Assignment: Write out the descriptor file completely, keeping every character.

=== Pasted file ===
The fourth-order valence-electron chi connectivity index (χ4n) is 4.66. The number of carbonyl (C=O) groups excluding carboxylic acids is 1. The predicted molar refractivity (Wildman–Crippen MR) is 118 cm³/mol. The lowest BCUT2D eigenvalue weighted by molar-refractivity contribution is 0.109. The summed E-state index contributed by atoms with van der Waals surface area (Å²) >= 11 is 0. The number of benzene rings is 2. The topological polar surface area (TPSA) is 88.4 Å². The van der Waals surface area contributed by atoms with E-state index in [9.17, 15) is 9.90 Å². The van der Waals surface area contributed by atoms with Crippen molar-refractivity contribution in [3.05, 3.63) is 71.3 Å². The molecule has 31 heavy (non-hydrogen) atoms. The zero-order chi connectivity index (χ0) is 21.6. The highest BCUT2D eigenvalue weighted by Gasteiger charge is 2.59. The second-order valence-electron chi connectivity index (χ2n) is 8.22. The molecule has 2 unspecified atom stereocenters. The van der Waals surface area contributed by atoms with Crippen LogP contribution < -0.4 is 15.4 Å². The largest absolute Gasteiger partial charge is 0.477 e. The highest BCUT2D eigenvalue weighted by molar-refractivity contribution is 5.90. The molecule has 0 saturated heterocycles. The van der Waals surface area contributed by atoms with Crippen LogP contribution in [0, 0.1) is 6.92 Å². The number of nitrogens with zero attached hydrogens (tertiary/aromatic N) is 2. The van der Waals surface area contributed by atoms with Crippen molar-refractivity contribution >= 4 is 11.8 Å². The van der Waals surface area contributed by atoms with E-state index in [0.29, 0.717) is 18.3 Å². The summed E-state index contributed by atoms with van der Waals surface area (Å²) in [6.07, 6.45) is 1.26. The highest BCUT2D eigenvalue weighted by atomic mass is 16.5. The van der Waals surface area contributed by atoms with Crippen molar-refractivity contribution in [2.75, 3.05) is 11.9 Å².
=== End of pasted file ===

The fourth-order valence-electron chi connectivity index (χ4n) is 4.66. The number of carbonyl (C=O) groups excluding carboxylic acids is 1. The predicted molar refractivity (Wildman–Crippen MR) is 118 cm³/mol. The lowest BCUT2D eigenvalue weighted by molar-refractivity contribution is 0.109. The summed E-state index contributed by atoms with van der Waals surface area (Å²) >= 11 is 0. The number of benzene rings is 2. The topological polar surface area (TPSA) is 88.4 Å². The van der Waals surface area contributed by atoms with E-state index in [9.17, 15) is 9.90 Å². The van der Waals surface area contributed by atoms with Crippen molar-refractivity contribution in [3.05, 3.63) is 71.3 Å². The molecule has 31 heavy (non-hydrogen) atoms. The zero-order chi connectivity index (χ0) is 21.6. The highest BCUT2D eigenvalue weighted by Gasteiger charge is 2.59. The second-order valence-electron chi connectivity index (χ2n) is 8.22. The molecule has 2 unspecified atom stereocenters. The van der Waals surface area contributed by atoms with Crippen LogP contribution < -0.4 is 15.4 Å². The largest absolute Gasteiger partial charge is 0.477 e. The highest BCUT2D eigenvalue weighted by molar-refractivity contribution is 5.90. The molecule has 0 saturated heterocycles. The van der Waals surface area contributed by atoms with Crippen LogP contribution in [0, 0.1) is 6.92 Å². The number of nitrogens with zero attached hydrogens (tertiary/aromatic N) is 2. The van der Waals surface area contributed by atoms with Crippen molar-refractivity contribution >= 4 is 11.8 Å². The van der Waals surface area contributed by atoms with E-state index in [0.29, 0.717) is 18.3 Å². The summed E-state index contributed by atoms with van der Waals surface area (Å²) in [6.07, 6.45) is 1.26. The highest BCUT2D eigenvalue weighted by atomic mass is 16.5. The van der Waals surface area contributed by atoms with Crippen molar-refractivity contribution in [2.75, 3.05) is 11.9 Å².